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Assistant coach Brandon Brantley is the secret to Purdue’s post production

WEST LAFAYETTE, Ind. (WISH) — The Purdue men’s basketball team is headed to the Sweet 16 for the fourth time in five tournaments.

The common denominator over the years has been the play of the Boilermakers’ big men, because how on earth do you defend someone 7 feet, 4 inches tall? 

Trying to contain Zach Edey — the Big Ten’s biggest center — and one of the best passers in the conference in 6-foot-10 Trevion Williams is a tall task. 

Assistant coach Brandon Brantley has been instrumental in making Purdue the program for true bigs. In the last nine years, he has consistently developed centers like A.J. Hammons, Isaac Haas, Matt Haarms, Williams and Edey.

“Well, I’ve enjoyed the view. I get a chance to work with two incredible young men and they were blessed with a lot of talent. You know, [head coach Matt Painter] set the blueprint. [He’s] very excellent at knowing what guys need when they come to our program,” Brantley said.

Brantley’s success in building Boiler big men starts on the recruiting trail but continues because of his commitment.

“I think what separates [Brantley] from a lot of people is his ability to understand his players,” Williams said. “He’s always been very caring. And he’s always wanting to know more about the person rather than the player.

“Just the sacrifice that [the coaches] make. They make a lot of sacrifices for the bigs that do come in and they want success for for everyone that that does come in, and they’re not the type of guys to go for that, that five-star type, you know. They want those guys that they can develop and and make better throughout the years.”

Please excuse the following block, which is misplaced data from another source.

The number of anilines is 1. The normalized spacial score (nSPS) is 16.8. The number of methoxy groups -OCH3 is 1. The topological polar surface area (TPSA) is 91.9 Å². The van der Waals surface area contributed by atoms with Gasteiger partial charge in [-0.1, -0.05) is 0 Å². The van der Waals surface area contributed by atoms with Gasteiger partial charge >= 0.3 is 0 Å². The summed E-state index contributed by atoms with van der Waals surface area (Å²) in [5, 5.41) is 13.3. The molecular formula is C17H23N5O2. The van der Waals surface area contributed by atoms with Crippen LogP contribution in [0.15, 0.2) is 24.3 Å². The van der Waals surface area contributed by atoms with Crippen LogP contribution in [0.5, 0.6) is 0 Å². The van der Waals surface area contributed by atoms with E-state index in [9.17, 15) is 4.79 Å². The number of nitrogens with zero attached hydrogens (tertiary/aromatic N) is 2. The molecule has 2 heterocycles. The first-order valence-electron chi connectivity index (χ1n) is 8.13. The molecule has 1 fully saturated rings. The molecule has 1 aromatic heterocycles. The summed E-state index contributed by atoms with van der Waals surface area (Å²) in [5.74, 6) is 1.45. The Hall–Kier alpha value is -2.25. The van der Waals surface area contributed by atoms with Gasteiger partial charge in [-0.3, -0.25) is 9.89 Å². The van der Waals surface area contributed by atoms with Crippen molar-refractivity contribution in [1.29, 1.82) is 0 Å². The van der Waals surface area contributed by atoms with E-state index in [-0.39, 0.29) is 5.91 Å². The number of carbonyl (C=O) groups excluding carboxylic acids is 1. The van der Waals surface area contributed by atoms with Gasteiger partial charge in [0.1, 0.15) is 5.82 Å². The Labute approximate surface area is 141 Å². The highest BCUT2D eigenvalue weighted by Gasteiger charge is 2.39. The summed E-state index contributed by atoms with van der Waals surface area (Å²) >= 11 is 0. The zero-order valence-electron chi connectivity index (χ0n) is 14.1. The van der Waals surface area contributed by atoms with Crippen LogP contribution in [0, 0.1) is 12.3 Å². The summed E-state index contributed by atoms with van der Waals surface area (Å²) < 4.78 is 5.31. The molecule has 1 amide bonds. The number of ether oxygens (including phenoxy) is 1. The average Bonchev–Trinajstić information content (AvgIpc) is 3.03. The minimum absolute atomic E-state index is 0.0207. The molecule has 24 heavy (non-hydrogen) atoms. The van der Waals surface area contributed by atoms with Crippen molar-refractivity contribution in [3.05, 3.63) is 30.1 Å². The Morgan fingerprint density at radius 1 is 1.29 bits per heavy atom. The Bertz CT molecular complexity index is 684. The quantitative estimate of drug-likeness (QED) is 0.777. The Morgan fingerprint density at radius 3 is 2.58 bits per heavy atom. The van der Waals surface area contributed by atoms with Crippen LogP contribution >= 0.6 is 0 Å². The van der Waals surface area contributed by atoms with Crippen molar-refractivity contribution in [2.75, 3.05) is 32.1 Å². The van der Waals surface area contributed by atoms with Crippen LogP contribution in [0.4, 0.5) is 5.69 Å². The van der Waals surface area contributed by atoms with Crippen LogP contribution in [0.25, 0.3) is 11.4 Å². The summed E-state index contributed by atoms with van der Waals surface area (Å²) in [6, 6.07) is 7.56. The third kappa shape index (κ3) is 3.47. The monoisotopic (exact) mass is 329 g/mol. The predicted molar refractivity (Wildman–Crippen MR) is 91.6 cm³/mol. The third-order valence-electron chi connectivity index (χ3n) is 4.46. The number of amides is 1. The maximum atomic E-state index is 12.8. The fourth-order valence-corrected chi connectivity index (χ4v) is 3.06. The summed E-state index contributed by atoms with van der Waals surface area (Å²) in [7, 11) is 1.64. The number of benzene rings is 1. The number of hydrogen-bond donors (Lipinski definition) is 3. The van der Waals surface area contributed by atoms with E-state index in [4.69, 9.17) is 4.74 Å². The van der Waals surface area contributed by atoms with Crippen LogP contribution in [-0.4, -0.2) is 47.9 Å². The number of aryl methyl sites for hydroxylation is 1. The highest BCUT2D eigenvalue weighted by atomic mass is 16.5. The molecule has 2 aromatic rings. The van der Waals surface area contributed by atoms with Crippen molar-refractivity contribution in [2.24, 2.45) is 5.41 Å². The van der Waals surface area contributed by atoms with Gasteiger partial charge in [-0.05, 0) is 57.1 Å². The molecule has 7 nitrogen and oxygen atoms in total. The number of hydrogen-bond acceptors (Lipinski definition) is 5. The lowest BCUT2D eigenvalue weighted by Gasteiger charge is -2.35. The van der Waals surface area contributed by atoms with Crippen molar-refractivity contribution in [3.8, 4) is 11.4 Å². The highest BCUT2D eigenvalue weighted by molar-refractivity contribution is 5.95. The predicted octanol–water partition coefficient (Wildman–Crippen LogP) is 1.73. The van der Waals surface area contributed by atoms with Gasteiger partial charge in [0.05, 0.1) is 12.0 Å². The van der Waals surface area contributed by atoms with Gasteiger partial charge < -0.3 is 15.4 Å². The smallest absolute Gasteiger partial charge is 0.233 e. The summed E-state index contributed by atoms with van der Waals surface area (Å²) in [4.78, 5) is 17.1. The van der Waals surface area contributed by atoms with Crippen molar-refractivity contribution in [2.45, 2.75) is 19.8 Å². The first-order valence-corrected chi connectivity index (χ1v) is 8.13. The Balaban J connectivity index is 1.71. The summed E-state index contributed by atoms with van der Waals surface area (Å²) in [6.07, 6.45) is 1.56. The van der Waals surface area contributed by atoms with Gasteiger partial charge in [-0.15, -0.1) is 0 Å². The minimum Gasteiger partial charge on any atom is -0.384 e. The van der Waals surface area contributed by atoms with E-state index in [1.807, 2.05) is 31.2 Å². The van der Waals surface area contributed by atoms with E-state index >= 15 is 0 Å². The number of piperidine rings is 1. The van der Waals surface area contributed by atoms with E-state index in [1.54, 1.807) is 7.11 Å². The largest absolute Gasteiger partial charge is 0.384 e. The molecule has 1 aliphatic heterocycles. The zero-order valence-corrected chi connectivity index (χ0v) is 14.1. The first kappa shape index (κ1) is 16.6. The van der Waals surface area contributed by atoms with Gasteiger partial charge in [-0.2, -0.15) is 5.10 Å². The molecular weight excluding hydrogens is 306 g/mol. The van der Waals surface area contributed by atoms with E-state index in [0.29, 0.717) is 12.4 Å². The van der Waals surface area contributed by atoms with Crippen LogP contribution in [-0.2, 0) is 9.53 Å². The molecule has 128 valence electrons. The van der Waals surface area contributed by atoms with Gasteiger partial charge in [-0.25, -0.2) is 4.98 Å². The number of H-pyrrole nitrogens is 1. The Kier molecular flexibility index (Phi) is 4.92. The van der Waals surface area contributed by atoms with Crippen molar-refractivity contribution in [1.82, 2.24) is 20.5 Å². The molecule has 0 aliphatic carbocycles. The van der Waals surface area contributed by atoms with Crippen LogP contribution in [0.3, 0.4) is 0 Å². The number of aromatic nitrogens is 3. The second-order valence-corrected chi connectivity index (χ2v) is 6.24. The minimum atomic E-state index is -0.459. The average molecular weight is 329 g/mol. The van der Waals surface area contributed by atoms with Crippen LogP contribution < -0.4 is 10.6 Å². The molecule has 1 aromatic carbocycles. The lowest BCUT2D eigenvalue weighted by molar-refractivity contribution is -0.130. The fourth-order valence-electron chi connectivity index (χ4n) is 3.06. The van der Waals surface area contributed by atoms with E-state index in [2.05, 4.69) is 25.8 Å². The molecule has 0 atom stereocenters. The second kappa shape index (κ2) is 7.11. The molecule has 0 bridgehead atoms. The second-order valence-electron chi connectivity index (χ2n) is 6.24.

Edey agrees.

“He’ll always stay after practice with me. I shoot with him and sometimes, I don’t leave that film room till, like, 7 o’clock at night. He has a family, he has a wife, but he’s in there with me. So he teaches me and makes it easier to work hard and that really helps me a lot,” the sophomore said.

Brantley knows what works in the post. He won three Big Ten championships when he played for Purdue in the mid-’90s, and two more while on staff.

“We throw the ball inside more than a lot of other other teams out there, which is a little different in today’s landscape,” Painter said. “But the time you have to put in with those guys is really important, just to break down all their decision-making. A lot of coaches don’t put big guys in decision-making positions, and we do, so that there’s a responsibility and accountability there for all those guys, and [Brantley] does a good job with that.”

His formula? Keep it simple and always relaxed.

“He dances a lot,” Williams said. “I would say that’s something I can relate to. I’m a dancer myself. He’s always a lot of fun. He brings energy.”

Sweet 16 bound, Brantley will once again be scheming as the mastermind of Purdue’s presence in the paint.